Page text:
Wednesday, September 15, 2010


We have all heard the mystics and sages say that our most difficult times can be our most productive in terms of spiritual growth and insight. Probably, most of us don't buy it and consider such advice as a rationalization meant only to soften the blow of whatever ails us. But if instead we were to express such advice in the more practical terms of Contemporary Enlightenment as defined in the preceding postings of this website, it may have a very different meaning.

Consider this for example. The Buddha did not select suffering as the foundation for his message because his sole purpose was to fix or cure the events causing suffering as we know it. He could have selected emptiness, selflessness, non-duality, conceptual thought and other approaches. He selected the emphasis on suffering as a foundation for his teachings because everyone suffers and everyone wants suffering to stop. And when you are suffering, you may be more focused and committed and open to whatever will make it stop. The suffering the Buddha spoke of was much broader than the pain of a disease or the loss of a loved one. He spoke in terms of the dissatisfaction and unhappiness of the human experience, however it manifests. The exact nature of the suffering and the events causing it do not matter.

He essentially said you suffer, whatever the cause, because you are not awake and do not understand your true nature. When you do finally understand it, it is not that the event at issue stops, but there simply is no suffering. Like all else, it is simply an illusion, with no effect whatsoever upon what you truly are. This is not esoteric dharma babble. It is a fact.

If you believe yourself only to be a body encompassing a mind that perceives through its senses and thinks through its brain, then anything that tears at that body or causes unpleasant thoughts will hurt you. But, as explained in the dozen or so prior postings, if you know yourself to be more, that your awareness is emptiness itself, the "screen" upon which the suchness of the universe arises, then pain, pleasure, thoughts, feelings, and everything else for that matter, are just objects, arising and falling in your awareness, images projected on the screen of awareness, never affecting or changing that screen.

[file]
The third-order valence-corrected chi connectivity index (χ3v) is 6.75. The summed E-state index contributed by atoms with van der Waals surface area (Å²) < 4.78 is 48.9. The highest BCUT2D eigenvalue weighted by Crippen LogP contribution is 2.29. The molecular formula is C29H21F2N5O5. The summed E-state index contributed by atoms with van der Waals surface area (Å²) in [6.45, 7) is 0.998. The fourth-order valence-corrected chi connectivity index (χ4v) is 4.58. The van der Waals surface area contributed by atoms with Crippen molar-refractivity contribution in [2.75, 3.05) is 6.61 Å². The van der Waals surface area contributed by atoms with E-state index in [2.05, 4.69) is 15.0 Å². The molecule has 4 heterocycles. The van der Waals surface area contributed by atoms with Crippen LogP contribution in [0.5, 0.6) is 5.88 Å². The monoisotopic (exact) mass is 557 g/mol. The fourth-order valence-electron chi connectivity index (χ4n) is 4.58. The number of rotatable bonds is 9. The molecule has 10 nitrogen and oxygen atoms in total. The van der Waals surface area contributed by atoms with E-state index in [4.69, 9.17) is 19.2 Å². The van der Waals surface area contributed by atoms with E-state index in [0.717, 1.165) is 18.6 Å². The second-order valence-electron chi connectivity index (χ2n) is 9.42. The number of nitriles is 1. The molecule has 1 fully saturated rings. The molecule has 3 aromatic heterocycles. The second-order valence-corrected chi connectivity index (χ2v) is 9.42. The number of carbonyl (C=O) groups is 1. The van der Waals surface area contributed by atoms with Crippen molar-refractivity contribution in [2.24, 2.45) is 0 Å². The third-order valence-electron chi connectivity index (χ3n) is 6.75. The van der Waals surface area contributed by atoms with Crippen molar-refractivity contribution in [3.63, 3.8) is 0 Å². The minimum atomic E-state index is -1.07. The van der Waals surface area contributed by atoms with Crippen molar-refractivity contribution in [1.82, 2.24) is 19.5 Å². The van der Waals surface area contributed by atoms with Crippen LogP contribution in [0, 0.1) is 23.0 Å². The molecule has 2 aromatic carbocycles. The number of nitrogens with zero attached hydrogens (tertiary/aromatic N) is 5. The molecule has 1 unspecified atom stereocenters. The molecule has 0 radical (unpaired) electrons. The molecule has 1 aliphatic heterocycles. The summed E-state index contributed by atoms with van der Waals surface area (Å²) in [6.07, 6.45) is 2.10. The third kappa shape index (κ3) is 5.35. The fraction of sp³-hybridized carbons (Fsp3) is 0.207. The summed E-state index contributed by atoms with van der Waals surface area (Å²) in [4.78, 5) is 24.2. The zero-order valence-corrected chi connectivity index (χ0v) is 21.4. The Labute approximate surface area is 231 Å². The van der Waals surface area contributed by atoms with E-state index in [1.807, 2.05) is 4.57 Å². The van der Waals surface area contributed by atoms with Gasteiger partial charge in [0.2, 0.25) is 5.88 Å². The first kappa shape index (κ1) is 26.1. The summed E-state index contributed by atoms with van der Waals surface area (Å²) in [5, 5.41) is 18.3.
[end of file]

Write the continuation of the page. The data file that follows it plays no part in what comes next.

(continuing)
But wait you say. When I am sick, I hurt. When a loved one dies, I suffer. Of course you do but which "you" are we talking about, which you are you really? If you are only that mind and body, you do indeed suffer. But if you know, truly know that your awareness is so much greater, is the very "reflective ability of the universe" itself (using a term from an earlier posting), that from which everything there is or can ever be arises, whatever you thought could hurt you cannot. It cannot hurt you because it arises within what your true nature truly is, an image, a projection on the screen of emptiness.

Why is this so hard to get, so hard to believe, so seemingly impractical yet so many of us believe in religious and spiritual imagery and mythology which is far more fantastic? Read the last two postings where this is addressed directly. It is precisely growing beyond these barriers that is the goal of spiritual growth and insight.

So when you hurt, just hurt. When you dance, just dance. When you see a child, just see her. When you suffer, let its unpleasantness remind you of what you truly are, let it awaken you and know that the suffering is just a mind object like everything else. And remember, that it cannot touch what you really are.

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